Dr. Dolittle 2

Eddie Murphy is at it again, talking to the animals. (Maybe he's the only one who can understand them, but take note of the fact that they are also forced to listen to him.) His cinematic romp in search of an urban bear, long acclimatized to the bright lights of the sideshow (a kind of comedic comrade), involves a desperate attempt to mate a member of an endangered species with a rural beauty (barely credible) and plays along a paper-thin excuse for ecological plot-line.

The animals once again take on ethnic color as they reveal their hidden facility for making jokes. Eddie seems right at home in an ambiance where animals come at his beck and call and he doesn't have to worry about a captive audience. Not only the bears, but wolves, giraffes, weasels, chameleons, tortoises, possums, raccoons, dogs, and owls are on their toes (or whatever appendages they sport) listening to the words of their language-link to the human species.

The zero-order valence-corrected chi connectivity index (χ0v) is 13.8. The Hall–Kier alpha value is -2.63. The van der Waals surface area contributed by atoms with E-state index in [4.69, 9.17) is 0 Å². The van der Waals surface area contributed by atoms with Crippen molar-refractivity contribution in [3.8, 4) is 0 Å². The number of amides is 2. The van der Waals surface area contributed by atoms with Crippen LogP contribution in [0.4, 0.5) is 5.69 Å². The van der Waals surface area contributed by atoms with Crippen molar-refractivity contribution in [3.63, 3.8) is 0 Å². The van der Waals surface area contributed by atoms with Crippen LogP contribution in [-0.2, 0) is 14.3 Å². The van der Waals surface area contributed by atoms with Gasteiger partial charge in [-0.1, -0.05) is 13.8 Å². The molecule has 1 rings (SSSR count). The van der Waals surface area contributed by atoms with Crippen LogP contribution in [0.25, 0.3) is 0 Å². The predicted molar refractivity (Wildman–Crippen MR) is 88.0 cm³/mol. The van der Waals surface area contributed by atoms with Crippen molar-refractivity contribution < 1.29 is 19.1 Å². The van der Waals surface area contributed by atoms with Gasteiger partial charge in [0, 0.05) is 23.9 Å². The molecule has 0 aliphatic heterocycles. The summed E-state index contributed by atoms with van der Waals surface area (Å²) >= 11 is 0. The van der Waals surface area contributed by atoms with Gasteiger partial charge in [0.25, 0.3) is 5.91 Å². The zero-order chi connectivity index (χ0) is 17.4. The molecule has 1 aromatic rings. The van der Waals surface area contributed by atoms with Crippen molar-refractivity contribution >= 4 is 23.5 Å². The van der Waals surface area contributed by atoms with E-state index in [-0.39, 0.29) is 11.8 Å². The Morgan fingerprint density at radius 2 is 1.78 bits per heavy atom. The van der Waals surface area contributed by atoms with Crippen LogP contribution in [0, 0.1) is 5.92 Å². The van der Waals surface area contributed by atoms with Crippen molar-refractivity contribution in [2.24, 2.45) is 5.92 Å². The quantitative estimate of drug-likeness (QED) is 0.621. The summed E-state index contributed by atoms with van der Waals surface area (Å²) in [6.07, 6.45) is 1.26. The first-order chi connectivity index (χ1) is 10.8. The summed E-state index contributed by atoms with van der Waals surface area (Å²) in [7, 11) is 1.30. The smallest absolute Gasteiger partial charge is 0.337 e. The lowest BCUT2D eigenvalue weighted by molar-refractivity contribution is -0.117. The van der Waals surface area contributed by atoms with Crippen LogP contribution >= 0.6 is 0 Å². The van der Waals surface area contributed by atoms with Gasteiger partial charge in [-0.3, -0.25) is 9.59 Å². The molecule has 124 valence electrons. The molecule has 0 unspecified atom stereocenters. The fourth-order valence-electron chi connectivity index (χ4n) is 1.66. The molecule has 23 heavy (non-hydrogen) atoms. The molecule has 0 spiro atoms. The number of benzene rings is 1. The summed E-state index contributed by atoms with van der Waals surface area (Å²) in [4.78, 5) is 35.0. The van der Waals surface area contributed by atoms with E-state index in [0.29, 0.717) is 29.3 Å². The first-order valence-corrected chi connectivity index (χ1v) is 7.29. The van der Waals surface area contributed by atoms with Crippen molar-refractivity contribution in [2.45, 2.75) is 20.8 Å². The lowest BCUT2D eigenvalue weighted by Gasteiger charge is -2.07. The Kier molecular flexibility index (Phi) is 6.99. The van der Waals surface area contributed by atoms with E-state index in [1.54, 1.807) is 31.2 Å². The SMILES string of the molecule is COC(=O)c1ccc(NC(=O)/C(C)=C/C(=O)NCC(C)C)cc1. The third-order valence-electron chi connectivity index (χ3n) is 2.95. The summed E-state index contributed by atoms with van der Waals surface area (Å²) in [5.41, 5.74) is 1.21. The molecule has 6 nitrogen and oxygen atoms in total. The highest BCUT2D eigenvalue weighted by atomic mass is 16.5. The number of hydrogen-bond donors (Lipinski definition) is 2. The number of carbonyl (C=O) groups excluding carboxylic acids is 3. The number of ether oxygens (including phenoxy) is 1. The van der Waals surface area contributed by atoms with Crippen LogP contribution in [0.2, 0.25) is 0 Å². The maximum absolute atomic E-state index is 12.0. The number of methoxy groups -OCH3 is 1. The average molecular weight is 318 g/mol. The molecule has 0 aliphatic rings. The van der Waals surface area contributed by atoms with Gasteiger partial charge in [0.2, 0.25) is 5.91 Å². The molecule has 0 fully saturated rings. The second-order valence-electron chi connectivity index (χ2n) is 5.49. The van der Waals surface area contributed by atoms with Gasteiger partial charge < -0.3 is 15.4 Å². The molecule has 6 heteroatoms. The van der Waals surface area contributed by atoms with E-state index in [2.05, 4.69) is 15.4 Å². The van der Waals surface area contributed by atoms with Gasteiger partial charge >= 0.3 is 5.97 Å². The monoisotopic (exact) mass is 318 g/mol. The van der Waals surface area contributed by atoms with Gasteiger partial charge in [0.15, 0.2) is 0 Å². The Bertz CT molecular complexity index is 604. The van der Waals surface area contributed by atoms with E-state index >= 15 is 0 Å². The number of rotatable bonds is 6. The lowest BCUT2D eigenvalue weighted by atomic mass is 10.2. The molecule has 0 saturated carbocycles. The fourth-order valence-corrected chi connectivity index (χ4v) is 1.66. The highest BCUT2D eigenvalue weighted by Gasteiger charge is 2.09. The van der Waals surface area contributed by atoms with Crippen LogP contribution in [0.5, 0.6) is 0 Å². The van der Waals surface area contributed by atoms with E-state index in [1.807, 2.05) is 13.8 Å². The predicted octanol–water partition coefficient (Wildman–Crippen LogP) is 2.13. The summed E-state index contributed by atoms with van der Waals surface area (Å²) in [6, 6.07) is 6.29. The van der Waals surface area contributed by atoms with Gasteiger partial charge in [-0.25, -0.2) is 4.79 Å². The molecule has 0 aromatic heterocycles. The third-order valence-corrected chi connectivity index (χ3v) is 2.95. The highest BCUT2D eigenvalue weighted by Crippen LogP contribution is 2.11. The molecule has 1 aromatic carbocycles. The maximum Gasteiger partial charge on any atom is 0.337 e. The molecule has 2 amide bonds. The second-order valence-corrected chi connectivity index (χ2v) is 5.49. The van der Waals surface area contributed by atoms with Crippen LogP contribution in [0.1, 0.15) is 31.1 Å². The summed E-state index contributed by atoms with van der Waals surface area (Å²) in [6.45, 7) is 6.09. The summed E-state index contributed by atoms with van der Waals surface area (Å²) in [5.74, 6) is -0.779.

The mandatory toilet humor for such a film includes Eddie and Archie bear trapped among fumes of a restaurant toilet together as well as Eddie's professional "medical" description of intestinal hibernation plug. (Kinky bears.) Of course, it will probably be the good doctor who laughs most of all, considering that the 1998 remake (with Murphy appearing for the first time in the role previously portrayed by Rex Harrison) grossed over $290 million and this EM sequel will probably do likewise. That ain't no hogfeed.

But this sequel is also a family drama (or so it pretends). Watching the Darwinian evolution of Mr. Murphy as he turns into a creature making a new millennium bid for the Cosby-family-lookalike suddenly gives a new appeal and impetus to both animal activists and animal activists either organizing or setting up a strike.

After viewing this menagerie, the new censorship board might seriously consider extending their coded symbols to include a new category restricting specific films for anyone over ten years of age.

© 1994-2006 The Green Hartnett